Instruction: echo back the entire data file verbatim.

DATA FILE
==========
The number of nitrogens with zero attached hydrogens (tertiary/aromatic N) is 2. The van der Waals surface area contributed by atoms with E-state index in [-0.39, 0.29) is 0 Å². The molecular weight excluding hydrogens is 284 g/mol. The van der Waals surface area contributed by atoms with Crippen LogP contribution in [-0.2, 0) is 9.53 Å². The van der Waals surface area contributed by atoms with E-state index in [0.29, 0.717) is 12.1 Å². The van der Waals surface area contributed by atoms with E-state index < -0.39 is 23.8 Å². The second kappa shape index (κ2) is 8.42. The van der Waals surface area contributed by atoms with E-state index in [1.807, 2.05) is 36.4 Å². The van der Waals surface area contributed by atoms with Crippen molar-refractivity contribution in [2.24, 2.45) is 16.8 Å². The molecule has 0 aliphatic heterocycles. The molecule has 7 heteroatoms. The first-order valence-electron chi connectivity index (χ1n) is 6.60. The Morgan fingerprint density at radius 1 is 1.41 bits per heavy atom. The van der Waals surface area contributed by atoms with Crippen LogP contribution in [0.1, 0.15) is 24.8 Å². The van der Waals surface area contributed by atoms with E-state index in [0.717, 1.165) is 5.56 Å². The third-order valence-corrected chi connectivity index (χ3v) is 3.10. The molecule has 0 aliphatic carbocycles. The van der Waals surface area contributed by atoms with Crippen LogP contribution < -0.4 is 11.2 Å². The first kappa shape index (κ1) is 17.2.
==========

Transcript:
The number of nitrogens with zero attached hydrogens (tertiary/aromatic N) is 2. The van der Waals surface area contributed by atoms with E-state index in [-0.39, 0.29) is 0 Å². The molecular weight excluding hydrogens is 284 g/mol. The van der Waals surface area contributed by atoms with Crippen LogP contribution in [-0.2, 0) is 9.53 Å². The van der Waals surface area contributed by atoms with E-state index in [0.29, 0.717) is 12.1 Å². The van der Waals surface area contributed by atoms with E-state index < -0.39 is 23.8 Å². The second kappa shape index (κ2) is 8.42. The van der Waals surface area contributed by atoms with E-state index in [1.807, 2.05) is 36.4 Å². The van der Waals surface area contributed by atoms with Crippen molar-refractivity contribution in [2.24, 2.45) is 16.8 Å². The molecule has 0 aliphatic heterocycles. The molecule has 7 heteroatoms. The first-order valence-electron chi connectivity index (χ1n) is 6.60. The Morgan fingerprint density at radius 1 is 1.41 bits per heavy atom. The van der Waals surface area contributed by atoms with Crippen LogP contribution in [0.1, 0.15) is 24.8 Å². The van der Waals surface area contributed by atoms with E-state index in [0.717, 1.165) is 5.56 Å². The third-order valence-corrected chi connectivity index (χ3v) is 3.10. The molecule has 0 aliphatic carbocycles. The van der Waals surface area contributed by atoms with Crippen LogP contribution < -0.4 is 11.2 Å². The first kappa shape index (κ1) is 17.2.